Abstract: The paper develops a typical management problem of a large power producer (i.e., he can partly influence the market price). In particular, he routinely needs to decide how much of his generation it is preferable to commit to fixed price bilateral contracts (e.g., futures) or to the spot market. However, he also needs to plan how to distribute the production across the different plants under his control. The two decisions, namely the sales-mix and the generation plan, naturally interact, since the opportunity to influence the spot price depends, among other things, by the amount of the energy that the producer directs on the spot market. We develop a risk management problem, since we consider an optimization problem combining a trade-off between expectation and conditional value at risk of the profit function of the producer. The sources of uncertainty are relatively large and encompass demand, renewables generation and the fuel costs of conventional plants. We also model endogenously the price of futures in a way reflecting an information advantage of a large power producer. In particular, it is assumed that the market forecast the price of futures in a naive way, namely not anticipating the impact of the large producer on the spot market. The paper provides a MILP formulation of the problem, and it analyzes the solution through a simulation based on Spanish power market data.
    Date: 2021–10
  4. By: Ksoll, Christopher; Macchiavello, Rocco; Morjaria, Ameet
    Abstract: Violent conflicts, particularly at election times in Africa, are a common cause of instability and economic disruption. This paper studies how firms react to electoral violence using the case of Kenyan flower exporters during the 2008 post-election violence as an example. The violence induced a large negative supply shock that reduced exports primarily through workers’ absence and had heterogeneous effects: larger firms and those with direct contractual relationships in export markets suffered smaller production and losses of workers. On the demand side, global buyers were not able to shift sourcing to Kenyan exporters located in areas not directly affected by the violence nor to neighboring Ethiopian suppliers. Consistent with difficulties in insuring against supply-chain risk disruptions caused by electoral violence, firms in direct contractual relationships ramp up shipments just before the subsequent 2013 presidential election to mitigate risk.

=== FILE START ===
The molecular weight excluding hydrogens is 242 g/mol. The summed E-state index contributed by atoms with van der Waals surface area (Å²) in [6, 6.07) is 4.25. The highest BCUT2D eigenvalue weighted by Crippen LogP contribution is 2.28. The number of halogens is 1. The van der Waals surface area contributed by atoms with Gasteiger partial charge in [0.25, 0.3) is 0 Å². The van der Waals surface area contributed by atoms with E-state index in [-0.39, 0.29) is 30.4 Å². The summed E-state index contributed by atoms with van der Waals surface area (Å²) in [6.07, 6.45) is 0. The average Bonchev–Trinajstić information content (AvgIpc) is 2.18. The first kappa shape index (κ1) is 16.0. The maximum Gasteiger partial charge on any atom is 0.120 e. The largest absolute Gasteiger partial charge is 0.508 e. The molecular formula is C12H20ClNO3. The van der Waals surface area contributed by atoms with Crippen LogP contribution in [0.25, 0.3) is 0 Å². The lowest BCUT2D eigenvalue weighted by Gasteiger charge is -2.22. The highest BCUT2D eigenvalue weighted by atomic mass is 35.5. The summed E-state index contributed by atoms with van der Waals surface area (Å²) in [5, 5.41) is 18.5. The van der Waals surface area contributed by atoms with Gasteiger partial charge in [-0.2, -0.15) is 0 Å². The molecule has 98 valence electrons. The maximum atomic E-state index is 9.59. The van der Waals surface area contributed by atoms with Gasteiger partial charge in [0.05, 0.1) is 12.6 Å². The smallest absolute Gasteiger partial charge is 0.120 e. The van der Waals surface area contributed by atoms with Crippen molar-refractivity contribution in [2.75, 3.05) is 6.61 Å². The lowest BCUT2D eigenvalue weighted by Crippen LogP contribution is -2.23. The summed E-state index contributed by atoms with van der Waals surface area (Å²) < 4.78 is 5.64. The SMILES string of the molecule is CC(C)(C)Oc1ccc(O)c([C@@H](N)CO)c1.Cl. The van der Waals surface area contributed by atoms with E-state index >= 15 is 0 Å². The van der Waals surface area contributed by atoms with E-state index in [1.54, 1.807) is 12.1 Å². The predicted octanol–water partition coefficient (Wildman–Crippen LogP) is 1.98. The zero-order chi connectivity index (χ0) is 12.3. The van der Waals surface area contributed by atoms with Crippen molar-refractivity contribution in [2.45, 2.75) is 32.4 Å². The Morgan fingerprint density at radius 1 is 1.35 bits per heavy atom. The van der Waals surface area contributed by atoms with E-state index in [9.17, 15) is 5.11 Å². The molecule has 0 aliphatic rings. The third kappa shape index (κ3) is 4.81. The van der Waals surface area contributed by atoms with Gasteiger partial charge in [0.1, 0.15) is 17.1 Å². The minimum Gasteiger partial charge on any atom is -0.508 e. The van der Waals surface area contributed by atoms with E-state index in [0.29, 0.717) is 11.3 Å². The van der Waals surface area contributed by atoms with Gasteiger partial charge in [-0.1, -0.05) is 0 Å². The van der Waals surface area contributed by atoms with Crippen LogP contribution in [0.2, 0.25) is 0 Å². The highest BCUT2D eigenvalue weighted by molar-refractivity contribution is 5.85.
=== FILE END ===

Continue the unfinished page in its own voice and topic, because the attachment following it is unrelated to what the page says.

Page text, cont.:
Keywords: STICERD
    JEL: R14 J01
    Date: 2021–09–20